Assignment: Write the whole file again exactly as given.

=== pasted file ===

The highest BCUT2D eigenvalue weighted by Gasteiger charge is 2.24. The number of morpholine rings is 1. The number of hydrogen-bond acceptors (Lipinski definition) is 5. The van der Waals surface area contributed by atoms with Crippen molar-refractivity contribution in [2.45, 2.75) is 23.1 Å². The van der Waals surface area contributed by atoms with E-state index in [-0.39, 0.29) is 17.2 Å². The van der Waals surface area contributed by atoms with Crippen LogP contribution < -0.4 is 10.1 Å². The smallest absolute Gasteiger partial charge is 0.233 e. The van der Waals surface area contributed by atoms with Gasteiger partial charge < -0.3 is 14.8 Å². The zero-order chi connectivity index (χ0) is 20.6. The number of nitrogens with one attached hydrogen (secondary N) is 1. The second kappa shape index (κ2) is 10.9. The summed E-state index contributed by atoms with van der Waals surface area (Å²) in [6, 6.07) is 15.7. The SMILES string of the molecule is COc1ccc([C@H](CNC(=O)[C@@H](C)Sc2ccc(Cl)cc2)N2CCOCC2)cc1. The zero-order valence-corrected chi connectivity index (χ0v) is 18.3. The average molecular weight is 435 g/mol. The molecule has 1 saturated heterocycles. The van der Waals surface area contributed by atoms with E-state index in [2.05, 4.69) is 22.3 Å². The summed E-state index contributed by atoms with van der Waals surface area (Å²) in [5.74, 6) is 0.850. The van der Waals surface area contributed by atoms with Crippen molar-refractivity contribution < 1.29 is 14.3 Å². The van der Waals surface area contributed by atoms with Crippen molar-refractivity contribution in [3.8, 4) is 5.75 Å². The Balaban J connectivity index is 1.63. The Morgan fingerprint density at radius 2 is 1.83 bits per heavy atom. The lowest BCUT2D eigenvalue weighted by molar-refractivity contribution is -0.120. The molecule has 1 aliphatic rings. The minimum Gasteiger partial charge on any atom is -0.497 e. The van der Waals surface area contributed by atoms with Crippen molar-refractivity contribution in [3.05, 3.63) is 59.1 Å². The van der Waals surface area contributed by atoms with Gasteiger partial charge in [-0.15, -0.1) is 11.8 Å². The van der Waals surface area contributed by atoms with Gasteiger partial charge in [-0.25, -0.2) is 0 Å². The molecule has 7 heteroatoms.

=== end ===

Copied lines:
The highest BCUT2D eigenvalue weighted by Gasteiger charge is 2.24. The number of morpholine rings is 1. The number of hydrogen-bond acceptors (Lipinski definition) is 5. The van der Waals surface area contributed by atoms with Crippen molar-refractivity contribution in [2.45, 2.75) is 23.1 Å². The van der Waals surface area contributed by atoms with E-state index in [-0.39, 0.29) is 17.2 Å². The van der Waals surface area contributed by atoms with Crippen LogP contribution < -0.4 is 10.1 Å². The smallest absolute Gasteiger partial charge is 0.233 e. The van der Waals surface area contributed by atoms with Gasteiger partial charge < -0.3 is 14.8 Å². The zero-order chi connectivity index (χ0) is 20.6. The number of nitrogens with one attached hydrogen (secondary N) is 1. The second kappa shape index (κ2) is 10.9. The summed E-state index contributed by atoms with van der Waals surface area (Å²) in [6, 6.07) is 15.7. The SMILES string of the molecule is COc1ccc([C@H](CNC(=O)[C@@H](C)Sc2ccc(Cl)cc2)N2CCOCC2)cc1. The zero-order valence-corrected chi connectivity index (χ0v) is 18.3. The average molecular weight is 435 g/mol. The molecule has 1 saturated heterocycles. The van der Waals surface area contributed by atoms with E-state index in [2.05, 4.69) is 22.3 Å². The summed E-state index contributed by atoms with van der Waals surface area (Å²) in [5.74, 6) is 0.850. The van der Waals surface area contributed by atoms with Crippen molar-refractivity contribution < 1.29 is 14.3 Å². The van der Waals surface area contributed by atoms with Crippen molar-refractivity contribution in [3.8, 4) is 5.75 Å². The Balaban J connectivity index is 1.63. The Morgan fingerprint density at radius 2 is 1.83 bits per heavy atom. The lowest BCUT2D eigenvalue weighted by molar-refractivity contribution is -0.120. The molecule has 1 aliphatic rings. The minimum Gasteiger partial charge on any atom is -0.497 e. The van der Waals surface area contributed by atoms with Crippen molar-refractivity contribution in [3.05, 3.63) is 59.1 Å². The van der Waals surface area contributed by atoms with Gasteiger partial charge in [-0.15, -0.1) is 11.8 Å². The van der Waals surface area contributed by atoms with Gasteiger partial charge in [-0.25, -0.2) is 0 Å². The molecule has 7 heteroatoms.